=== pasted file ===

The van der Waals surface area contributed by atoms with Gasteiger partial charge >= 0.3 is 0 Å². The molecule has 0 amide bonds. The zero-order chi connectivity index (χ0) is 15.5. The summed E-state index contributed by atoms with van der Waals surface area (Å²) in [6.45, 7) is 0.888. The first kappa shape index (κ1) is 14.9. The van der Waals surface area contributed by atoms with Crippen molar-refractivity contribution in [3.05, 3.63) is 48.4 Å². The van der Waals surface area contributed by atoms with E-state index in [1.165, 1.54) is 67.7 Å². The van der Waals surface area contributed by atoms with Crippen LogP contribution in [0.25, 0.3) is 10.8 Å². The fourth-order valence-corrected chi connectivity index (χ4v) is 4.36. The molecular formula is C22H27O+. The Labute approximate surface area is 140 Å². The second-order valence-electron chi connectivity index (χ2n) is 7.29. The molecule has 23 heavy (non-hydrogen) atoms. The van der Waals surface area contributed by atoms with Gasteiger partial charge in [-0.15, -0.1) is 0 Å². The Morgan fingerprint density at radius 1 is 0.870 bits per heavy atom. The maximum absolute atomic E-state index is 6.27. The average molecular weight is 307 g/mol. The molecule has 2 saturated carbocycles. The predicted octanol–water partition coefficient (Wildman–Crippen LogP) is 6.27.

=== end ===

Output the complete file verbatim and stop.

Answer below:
The van der Waals surface area contributed by atoms with Gasteiger partial charge >= 0.3 is 0 Å². The molecule has 0 amide bonds. The zero-order chi connectivity index (χ0) is 15.5. The summed E-state index contributed by atoms with van der Waals surface area (Å²) in [6.45, 7) is 0.888. The first kappa shape index (κ1) is 14.9. The van der Waals surface area contributed by atoms with Crippen molar-refractivity contribution in [3.05, 3.63) is 48.4 Å². The van der Waals surface area contributed by atoms with E-state index in [1.165, 1.54) is 67.7 Å². The van der Waals surface area contributed by atoms with Crippen LogP contribution in [0.25, 0.3) is 10.8 Å². The fourth-order valence-corrected chi connectivity index (χ4v) is 4.36. The molecular formula is C22H27O+. The Labute approximate surface area is 140 Å². The second-order valence-electron chi connectivity index (χ2n) is 7.29. The molecule has 23 heavy (non-hydrogen) atoms. The van der Waals surface area contributed by atoms with Gasteiger partial charge in [-0.15, -0.1) is 0 Å². The Morgan fingerprint density at radius 1 is 0.870 bits per heavy atom. The maximum absolute atomic E-state index is 6.27. The average molecular weight is 307 g/mol. The molecule has 2 saturated carbocycles. The predicted octanol–water partition coefficient (Wildman–Crippen LogP) is 6.27.